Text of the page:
Charles Mahoney (1903-1968):
Study of a muse, for Morley college, circa 1927
Passe-partout (ref: 5002)
Pencil, squared, 4 1/4 x 3 1/2 in. (11 x 9 cm.), 8 x 7 in. (20 x 18 cm. framed)
The scheme to decorate Morley College
was funded by Lord Duveen and followed on from his commission for Rex
Whistler to decorate the Refreshment Room of the Tate Gallery (at a cost
of £ 1,200). Six painters, all former students at the RCA, were invited
to submit designs. Those chosen were Mahoney, Bawden and Ravilious.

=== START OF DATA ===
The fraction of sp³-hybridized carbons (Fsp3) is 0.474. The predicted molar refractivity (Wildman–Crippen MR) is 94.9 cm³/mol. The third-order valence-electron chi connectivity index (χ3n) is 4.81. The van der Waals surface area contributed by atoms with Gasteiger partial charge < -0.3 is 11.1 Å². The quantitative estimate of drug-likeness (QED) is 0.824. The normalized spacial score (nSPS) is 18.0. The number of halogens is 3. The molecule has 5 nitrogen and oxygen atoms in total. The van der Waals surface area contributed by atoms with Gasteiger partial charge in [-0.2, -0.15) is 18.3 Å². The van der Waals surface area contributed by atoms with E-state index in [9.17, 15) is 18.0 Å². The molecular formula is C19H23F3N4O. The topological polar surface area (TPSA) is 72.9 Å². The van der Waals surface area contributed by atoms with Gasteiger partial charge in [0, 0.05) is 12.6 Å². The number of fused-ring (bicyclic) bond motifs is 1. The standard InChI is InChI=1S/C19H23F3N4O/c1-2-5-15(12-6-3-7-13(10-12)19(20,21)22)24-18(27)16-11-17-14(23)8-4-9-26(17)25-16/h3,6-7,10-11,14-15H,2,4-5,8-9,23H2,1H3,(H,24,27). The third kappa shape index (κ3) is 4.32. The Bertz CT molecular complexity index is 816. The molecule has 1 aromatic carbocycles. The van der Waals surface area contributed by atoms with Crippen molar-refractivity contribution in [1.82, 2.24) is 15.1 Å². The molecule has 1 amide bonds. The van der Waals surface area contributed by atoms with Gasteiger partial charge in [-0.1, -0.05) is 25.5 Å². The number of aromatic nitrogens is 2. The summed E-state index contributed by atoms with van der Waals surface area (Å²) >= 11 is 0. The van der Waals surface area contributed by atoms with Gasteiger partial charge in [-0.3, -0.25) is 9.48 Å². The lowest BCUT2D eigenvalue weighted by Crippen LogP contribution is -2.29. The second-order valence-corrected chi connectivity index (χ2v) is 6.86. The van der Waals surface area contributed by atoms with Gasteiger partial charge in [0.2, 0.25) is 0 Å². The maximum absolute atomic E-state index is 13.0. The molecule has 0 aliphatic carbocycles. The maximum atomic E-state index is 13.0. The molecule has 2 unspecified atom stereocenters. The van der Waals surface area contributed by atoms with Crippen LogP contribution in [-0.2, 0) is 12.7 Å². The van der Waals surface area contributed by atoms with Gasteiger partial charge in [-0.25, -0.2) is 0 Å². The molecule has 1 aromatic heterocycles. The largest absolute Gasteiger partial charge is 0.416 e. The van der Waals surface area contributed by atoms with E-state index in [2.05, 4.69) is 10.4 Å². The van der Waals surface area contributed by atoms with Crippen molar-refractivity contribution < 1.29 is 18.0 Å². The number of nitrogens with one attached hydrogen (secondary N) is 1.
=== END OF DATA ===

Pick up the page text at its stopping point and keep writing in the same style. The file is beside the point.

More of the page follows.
Mahoney's contribution, The pleasures of Life,
was the central feature on the wall at the back of the stage used for
orchestral concerts, dramatic performances and folk dancing.
In the foreground were seven Muses: (left to right) Dancing, Plastic Art, Music, Philosophy, Drama, Poetry and Prose. Country Dances, Outdoor Pastimes and Apple Picking were presented in the spaces above.
The scheme was completed in situ during an 18 months period and was worked in oil paint mixed with wax, on canvas, fixed to the wall. The building was destroyed by a bomb during the Second World War and none of the work of the three artists survived.